Originally published December 7, 2010

Keywords: class certification, greenhouse gases, emissions, Federal Rule of Civil Procedure, nuisance claims

Yesterday the Supreme Court granted certiorari in two cases of interest to the business community:

  • Class Certification—Rule 23(b)
  • Emissions of Greenhouse Gases—Federal Common Law Nuisance Claims

Class Certification—Rule 23(b)

To be certified, a class must meet all the requirements of Federal Rule of Civil Procedure 23(a)—numerosity, commonality, typicality, and adequacy—and at least one of the three requirements set forth in Rule 23(b). Rule 23(b)(2) allows certification when "final injunctive relief or declaratory relief is appropriate respecting the class as a whole." But Rule 23(b)(2) does not expressly authorize class actions seeking monetary relief, and, according to the advisory committee notes, "does not extend to cases in which the appropriate final relief relates exclusively or predominantly to money damages." Relying on the text of Rule 23(b)(2) and the accompanying advisory committee note, most courts have held that class actions seeking primarily monetary relief must be certified, if at all, under Rule 23(b)(3), which requires the plaintiff to establish that common issues predominate over individual ones and that a class action would be superior to other means for resolving the dispute. On December 6, 2010, the Supreme Court granted certiorari in Wal-Mart Stores, Inc. v. Dukes, No. 10-277, to address the requirements for class certification under Rule 23(b)(2). The question presented is whether claims for monetary relief may be certified under Rule 23(b)(2), and, if so, under what circumstances. The Court further directed the parties to brief the question whether the particular class certification ordered under Rule 23(b)(2) was consistent with the four requirements of Rule 23(a).

This case is of tremendous importance to businesses nationwide, as demonstrated by the large number of amicus briefs filed in support of the petition. Class certification is a critical stage in any class action, and the scope of Rule 23(b)(2) can affect class action litigation in virtually any context. If the Court affirms a permissive approach to certifying claims for monetary relief under Rule 23(b)(2), then certification of class actions seeking monetary damages will become easier and businesses will face greatly increased exposure to class action liability. Wholly apart from its broader significance, the case is of interest in its own right, as the Ninth Circuit's decision below certified a class of historic size against the world's largest private employer, with potential damages in the billions of dollars.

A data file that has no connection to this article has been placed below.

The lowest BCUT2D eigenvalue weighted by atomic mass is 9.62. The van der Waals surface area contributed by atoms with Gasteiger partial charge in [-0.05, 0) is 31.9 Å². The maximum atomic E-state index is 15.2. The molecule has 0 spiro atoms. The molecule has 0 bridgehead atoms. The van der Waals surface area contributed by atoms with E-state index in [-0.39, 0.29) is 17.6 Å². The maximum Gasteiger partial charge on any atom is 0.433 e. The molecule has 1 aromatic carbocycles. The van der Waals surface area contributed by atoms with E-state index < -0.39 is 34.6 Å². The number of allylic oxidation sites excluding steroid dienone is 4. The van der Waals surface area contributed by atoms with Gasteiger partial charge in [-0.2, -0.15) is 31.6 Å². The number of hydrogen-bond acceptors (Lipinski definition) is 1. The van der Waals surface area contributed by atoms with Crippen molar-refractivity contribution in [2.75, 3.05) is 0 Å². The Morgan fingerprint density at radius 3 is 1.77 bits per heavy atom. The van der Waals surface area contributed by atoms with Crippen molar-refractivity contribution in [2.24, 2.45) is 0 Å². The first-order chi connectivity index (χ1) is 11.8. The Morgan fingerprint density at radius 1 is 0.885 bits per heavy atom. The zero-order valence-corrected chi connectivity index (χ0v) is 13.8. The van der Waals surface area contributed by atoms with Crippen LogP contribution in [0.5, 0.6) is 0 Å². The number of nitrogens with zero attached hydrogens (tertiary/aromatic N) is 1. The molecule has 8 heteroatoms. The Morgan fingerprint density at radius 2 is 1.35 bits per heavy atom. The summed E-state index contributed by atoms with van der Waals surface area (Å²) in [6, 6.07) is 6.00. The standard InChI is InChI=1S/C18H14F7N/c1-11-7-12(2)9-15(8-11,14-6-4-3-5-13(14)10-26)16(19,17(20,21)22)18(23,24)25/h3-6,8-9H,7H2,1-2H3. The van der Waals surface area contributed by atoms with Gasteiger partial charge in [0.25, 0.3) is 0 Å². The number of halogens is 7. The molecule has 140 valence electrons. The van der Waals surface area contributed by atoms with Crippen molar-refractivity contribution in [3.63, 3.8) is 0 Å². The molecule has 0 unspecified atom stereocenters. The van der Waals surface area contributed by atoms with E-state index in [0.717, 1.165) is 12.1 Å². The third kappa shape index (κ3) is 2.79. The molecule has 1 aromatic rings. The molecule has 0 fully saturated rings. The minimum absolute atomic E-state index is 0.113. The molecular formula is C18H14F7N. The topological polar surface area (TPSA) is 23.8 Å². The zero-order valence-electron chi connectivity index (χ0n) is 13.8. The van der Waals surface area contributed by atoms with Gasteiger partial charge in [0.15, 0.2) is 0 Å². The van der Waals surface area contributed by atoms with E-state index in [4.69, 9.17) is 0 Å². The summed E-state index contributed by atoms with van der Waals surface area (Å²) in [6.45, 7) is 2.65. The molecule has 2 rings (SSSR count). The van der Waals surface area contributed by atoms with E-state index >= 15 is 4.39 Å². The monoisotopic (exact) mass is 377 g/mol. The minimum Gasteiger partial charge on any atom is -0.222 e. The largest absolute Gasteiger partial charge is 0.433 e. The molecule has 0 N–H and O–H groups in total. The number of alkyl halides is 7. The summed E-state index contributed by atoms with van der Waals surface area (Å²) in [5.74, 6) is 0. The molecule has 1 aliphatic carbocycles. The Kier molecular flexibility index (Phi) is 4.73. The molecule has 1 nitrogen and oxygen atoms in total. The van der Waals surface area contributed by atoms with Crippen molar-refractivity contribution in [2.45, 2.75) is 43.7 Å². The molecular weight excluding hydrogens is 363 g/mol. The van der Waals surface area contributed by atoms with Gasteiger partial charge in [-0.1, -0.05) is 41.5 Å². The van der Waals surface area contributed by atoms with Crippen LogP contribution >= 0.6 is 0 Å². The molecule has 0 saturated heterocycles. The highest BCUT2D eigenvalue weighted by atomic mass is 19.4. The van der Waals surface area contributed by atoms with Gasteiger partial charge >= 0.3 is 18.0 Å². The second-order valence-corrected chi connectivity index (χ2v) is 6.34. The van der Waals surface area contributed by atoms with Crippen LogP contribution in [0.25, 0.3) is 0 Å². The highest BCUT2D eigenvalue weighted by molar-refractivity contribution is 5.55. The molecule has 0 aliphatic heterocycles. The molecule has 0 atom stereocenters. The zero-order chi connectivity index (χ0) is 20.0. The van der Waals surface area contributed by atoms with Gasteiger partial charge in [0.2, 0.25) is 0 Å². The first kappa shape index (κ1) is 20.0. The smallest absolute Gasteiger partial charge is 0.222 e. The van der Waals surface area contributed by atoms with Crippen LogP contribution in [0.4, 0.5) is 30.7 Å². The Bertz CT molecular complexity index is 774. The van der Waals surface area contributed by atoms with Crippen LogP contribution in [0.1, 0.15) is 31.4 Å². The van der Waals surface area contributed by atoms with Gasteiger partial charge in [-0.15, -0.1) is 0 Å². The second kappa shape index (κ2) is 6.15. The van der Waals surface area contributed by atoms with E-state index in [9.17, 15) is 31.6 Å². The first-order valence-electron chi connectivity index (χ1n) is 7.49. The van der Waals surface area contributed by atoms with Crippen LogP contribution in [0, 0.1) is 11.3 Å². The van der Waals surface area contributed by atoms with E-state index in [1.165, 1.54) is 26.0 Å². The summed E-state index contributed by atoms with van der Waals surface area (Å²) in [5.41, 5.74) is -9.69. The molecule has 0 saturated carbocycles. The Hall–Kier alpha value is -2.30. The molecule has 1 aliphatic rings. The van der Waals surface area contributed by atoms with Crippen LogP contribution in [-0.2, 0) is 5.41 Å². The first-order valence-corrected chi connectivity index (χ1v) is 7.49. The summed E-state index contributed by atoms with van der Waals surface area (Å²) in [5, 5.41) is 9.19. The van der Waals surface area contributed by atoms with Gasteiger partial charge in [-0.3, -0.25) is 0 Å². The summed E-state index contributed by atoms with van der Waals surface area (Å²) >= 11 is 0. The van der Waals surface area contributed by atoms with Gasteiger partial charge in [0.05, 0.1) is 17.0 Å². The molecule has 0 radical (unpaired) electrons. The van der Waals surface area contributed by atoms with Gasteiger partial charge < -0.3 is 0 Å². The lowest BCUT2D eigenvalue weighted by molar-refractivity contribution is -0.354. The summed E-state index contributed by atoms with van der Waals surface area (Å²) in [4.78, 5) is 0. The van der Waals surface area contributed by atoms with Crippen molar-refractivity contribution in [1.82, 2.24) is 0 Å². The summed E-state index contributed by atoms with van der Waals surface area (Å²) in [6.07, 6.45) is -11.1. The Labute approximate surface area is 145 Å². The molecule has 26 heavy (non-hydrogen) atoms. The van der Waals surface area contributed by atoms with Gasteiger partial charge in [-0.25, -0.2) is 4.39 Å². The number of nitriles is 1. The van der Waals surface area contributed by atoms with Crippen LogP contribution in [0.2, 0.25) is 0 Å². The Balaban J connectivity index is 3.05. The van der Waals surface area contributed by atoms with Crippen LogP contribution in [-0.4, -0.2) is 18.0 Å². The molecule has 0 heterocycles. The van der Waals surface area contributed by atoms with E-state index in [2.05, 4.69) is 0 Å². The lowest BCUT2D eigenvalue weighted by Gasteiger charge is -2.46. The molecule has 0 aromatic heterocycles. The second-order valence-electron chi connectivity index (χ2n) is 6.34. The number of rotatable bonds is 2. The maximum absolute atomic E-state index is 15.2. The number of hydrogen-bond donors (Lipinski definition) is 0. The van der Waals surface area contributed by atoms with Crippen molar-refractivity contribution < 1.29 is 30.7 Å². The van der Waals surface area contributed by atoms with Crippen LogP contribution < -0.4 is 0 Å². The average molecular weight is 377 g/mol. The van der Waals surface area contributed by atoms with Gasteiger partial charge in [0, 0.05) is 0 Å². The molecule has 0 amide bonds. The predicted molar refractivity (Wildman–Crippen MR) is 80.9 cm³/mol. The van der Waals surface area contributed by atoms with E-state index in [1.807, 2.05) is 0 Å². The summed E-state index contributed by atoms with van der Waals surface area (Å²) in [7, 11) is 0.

In 2001, six plaintiffs brought a class action in a California federal district court alleging that Wal-Mart had engaged in company-wide gender discrimination in violation of Title VII of the 1964 Civil Rights Act. The plaintiffs asserted that women employed in Wal-Mart stores around the country received less pay and fewer promotions than men in comparable positions. The district court certified a class that encompassed the claims of up to 1.5 million female employees seeking injunctive and declaratory relief and back pay. After a panel of the Ninth Circuit affirmed, the Ninth Circuit granted en banc review and—as described in an earlier Mayer Brown client alert—ultimately affirmed by a vote of 6-5.

The Ninth Circuit concluded that the plaintiffs' claims for back pay—despite possibly totaling billions of dollars—did not predominate over their requests for injunctive and declaratory relief. In so holding, the Ninth Circuit announced a new standard for determining when claims for monetary relief predominate over claims for injunctive relief such that a class may be certified under the more lenient Rule 23(b)(2) standard. According to the Ninth Circuit, a class may be certified under Rule 23(b)(2) if it seeks "monetary damages that are not 'superior [in] strength, influence, or authority' to injunctive and declaratory relief." 603 F.3d at 616. To determine whether that standard is met in a given case, the Ninth Circuit directed consideration of four factors, including whether the request for monetary relief introduces new and significant legal or factual issues, whether it requires individualized hearings, and whether its size and nature raise due process and manageability concerns.

The Ninth Circuit's en banc decision created a three-way circuit split, between the Ninth Circuit; the Second Circuit, which determines whether monetary relief predominates by examining, among other things, whether reasonable plaintiffs would bring the suit "even in the absence of a possible monetary recovery" (Robinson v. Metro-North Commuter R.R., 267 F.3d 147, 164 (2d Cir. 2001)); and several other circuits, which hold that monetary relief predominates "unless it is incidental to requested injunctive or declaratory relief" (Allison v. Citgo Petroleum Group, 151 F.3d 402, 415 (5th Cir. 1998)).